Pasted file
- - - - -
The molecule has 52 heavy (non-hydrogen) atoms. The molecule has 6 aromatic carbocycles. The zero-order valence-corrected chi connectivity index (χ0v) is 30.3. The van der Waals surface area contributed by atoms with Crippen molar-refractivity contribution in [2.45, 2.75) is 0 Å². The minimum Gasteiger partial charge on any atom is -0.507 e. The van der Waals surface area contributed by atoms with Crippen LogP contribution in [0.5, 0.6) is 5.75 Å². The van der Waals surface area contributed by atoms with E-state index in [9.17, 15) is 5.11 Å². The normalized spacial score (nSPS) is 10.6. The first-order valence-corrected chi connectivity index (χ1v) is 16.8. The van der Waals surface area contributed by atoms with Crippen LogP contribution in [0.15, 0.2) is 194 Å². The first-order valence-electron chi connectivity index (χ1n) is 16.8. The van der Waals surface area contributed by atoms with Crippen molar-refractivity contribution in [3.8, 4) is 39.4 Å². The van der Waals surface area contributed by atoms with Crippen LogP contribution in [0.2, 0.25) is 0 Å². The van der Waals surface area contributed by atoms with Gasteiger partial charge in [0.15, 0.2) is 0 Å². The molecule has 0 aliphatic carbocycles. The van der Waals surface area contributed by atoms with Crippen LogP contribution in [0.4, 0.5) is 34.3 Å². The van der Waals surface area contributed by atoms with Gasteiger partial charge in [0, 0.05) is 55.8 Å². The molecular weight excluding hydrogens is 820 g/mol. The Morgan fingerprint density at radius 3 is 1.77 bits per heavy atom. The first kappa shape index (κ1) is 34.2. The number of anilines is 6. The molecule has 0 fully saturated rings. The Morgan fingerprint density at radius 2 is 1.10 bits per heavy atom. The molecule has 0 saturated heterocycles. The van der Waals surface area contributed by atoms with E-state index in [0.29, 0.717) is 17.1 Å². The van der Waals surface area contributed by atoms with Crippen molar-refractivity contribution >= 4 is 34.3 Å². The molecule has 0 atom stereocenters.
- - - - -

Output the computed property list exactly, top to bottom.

The molecule has 52 heavy (non-hydrogen) atoms. The molecule has 6 aromatic carbocycles. The zero-order valence-corrected chi connectivity index (χ0v) is 30.3. The van der Waals surface area contributed by atoms with Crippen molar-refractivity contribution in [2.45, 2.75) is 0 Å². The minimum Gasteiger partial charge on any atom is -0.507 e. The van der Waals surface area contributed by atoms with Crippen LogP contribution in [0.5, 0.6) is 5.75 Å². The van der Waals surface area contributed by atoms with E-state index in [9.17, 15) is 5.11 Å². The normalized spacial score (nSPS) is 10.6. The first-order valence-corrected chi connectivity index (χ1v) is 16.8. The van der Waals surface area contributed by atoms with Crippen LogP contribution in [0.15, 0.2) is 194 Å². The first-order valence-electron chi connectivity index (χ1n) is 16.8. The van der Waals surface area contributed by atoms with Crippen molar-refractivity contribution in [3.8, 4) is 39.4 Å². The van der Waals surface area contributed by atoms with Crippen LogP contribution in [0.2, 0.25) is 0 Å². The van der Waals surface area contributed by atoms with Gasteiger partial charge in [0.15, 0.2) is 0 Å². The molecule has 0 aliphatic carbocycles. The van der Waals surface area contributed by atoms with Crippen LogP contribution in [0.4, 0.5) is 34.3 Å². The van der Waals surface area contributed by atoms with Gasteiger partial charge in [0, 0.05) is 55.8 Å². The molecular weight excluding hydrogens is 820 g/mol. The Morgan fingerprint density at radius 3 is 1.77 bits per heavy atom. The first kappa shape index (κ1) is 34.2. The number of anilines is 6. The molecule has 0 fully saturated rings. The Morgan fingerprint density at radius 2 is 1.10 bits per heavy atom. The molecule has 0 saturated heterocycles. The van der Waals surface area contributed by atoms with E-state index in [0.29, 0.717) is 17.1 Å². The van der Waals surface area contributed by atoms with Crippen molar-refractivity contribution >= 4 is 34.3 Å². The molecule has 0 atom stereocenters.